52 - Operation Ichi-Go
In mid-1944, despite their rapidly deteriorating position, the Japanese launched a massive offensive in China. They had three objectives:
• Open a land and rail route across China to their southern conquests in Indochina and the Dutch East Indies (and bypass the US submarine blockade along the Chinese seacoast), and;
• Eliminate all the US bomber bases in China from which B-29s were targeting the home islands, and;
• At a minimum, severely degrade Nationalist Chinese capabilities and best case, maybe even knock the Nationalists out of the war.
Operation Ichi-Go (“Number One”) was the largest ground offensive in Japanese history, with 500,000 troops, 800 tanks and massive logistics and artillery support. They used their tanks in armored divisions – the only time in the war they deployed such concentrations.
Ironically, Japanese armies reached the goals that they set, but US airpower prevented them from using their land route to any great extent, and US victories in the Pacific gave the US plenty of other airbases to attack the Japanese mainland.
However, the offensive made a huge difference to postwar Asia. The Nationalists lost important territory, including scarce industrial capacity and rice-growing areas vital to their economy. They also lost military prestige and an enormous number of troops, perhaps as many as 750,000 casualties, weakening their ability to fight the Communists. And fatally, in order to do the offensive, the Japanese emptied Manchuria, leaving defenses against the Soviets there very weak, and from areas in China where they had been containing Communist guerrillas, creating a vacuum that the Communists quickly filled.
This two-player game has one side commanding the Japanese, and the other the Nationalist Chinese. A “what if” option allows for the exploration of the potentials of a massive US invasion on the Chinese coast (Operation "Causeway"), one of the many approaches the US considered before finally deciding to invade the Philippines instead.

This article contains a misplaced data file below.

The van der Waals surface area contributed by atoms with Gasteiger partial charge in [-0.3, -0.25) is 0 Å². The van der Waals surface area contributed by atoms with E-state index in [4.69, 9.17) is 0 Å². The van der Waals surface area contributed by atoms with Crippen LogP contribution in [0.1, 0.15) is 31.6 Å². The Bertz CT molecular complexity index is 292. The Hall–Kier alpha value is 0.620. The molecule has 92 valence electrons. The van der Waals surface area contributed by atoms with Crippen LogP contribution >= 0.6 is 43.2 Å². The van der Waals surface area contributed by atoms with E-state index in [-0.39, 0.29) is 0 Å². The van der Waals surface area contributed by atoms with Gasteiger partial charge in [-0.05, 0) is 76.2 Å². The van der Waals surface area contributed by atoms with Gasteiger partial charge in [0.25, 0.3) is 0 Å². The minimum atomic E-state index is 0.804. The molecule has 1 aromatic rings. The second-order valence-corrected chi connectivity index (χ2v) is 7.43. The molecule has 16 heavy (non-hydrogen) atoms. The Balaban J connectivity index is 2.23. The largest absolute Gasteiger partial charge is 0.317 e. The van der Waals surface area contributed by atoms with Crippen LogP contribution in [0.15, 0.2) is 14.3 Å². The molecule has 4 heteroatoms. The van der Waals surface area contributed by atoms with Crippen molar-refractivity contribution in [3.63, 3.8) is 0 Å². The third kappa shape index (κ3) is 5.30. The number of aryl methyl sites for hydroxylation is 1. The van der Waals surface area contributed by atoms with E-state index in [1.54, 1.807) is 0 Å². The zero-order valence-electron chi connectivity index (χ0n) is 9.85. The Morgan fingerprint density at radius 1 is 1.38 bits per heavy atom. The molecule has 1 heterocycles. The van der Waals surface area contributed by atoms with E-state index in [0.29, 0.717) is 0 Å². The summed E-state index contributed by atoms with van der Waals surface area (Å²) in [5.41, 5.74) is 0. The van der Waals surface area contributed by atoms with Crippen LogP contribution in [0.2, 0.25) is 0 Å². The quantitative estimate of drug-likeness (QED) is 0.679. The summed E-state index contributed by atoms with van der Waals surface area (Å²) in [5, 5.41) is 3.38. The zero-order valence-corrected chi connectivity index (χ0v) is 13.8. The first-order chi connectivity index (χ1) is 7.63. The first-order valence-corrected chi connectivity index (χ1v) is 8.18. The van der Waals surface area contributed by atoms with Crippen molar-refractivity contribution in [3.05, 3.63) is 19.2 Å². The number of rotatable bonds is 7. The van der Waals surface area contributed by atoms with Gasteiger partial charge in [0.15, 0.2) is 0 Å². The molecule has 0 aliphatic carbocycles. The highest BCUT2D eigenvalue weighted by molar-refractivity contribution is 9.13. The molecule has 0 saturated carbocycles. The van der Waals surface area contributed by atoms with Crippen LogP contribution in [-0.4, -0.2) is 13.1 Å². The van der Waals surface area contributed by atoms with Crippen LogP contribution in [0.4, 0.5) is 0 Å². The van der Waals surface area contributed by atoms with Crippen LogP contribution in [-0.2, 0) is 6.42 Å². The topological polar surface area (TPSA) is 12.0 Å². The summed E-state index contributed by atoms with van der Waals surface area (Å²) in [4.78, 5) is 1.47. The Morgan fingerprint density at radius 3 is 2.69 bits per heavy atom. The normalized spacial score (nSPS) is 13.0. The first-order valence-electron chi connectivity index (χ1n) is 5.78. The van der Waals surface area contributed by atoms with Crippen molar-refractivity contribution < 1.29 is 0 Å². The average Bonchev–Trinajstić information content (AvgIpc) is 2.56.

There is also a set of full solitaire game rules inside (by Steven Cunliffe) where the active player (as Japan) competes against the Nationalist Chinese side run by the game system.
The game features nine monthly turns; units of maneuver are IJA (and US) divisions, with individual Chinese units varying in organizational size from divisions up to army groups. Most Chinese units are "untried" and only reveal their true value at the moment of combat.
Ichi-Go and issue #52 of ATO:
Map - One full color 22" x 34" mapsheet.
Counters - 252 full color die-cut pieces
Rules length - 12 pages
Charts and tables - 2 pages
Complexity - Medium
Playing time - Up to 4 hours
How challenging is it solitaire? - Good
Design - Ty Bomba
Development - Russ Lockwood
Graphic Design - Mark Mahaffey
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Six Days of War, designed by Paul Rohrbaugh, examines the event of 50 years ago where Israel launched pre-emptive attacks against the neighboring Arab countries that had vowed to destroy her… and won. It changed everything. And yet, it also established a kind of stasis in which little seems to have changed in those subsequent 50 years. How can that be?
It was a war fought with a mixture of weapon types that ranged from the very latest jets to leftover WW2 equipment… yet reached a decisive conclusion in less than one week. With today’s “little wars” that drag on year after year, the idea of a real conclusion in just a week—with a declared winner and losers—staggers the imagination.
Six Days of War comes with 180 full color, die cut counters representing Israeli and the various Arab states involved in the fighting, with a 22" x 34" color map divided into THREE distinctly different battlefield areas, covering the Sinai Peninsula, the West Bank, and Galilee/Golan. Ground units are mostly brigades and regiments while air units (with extensive coverage of the many plane types) represent 24 to 36 planes. Each full game turn equals one day, with 10 turns as the maximum possible time.
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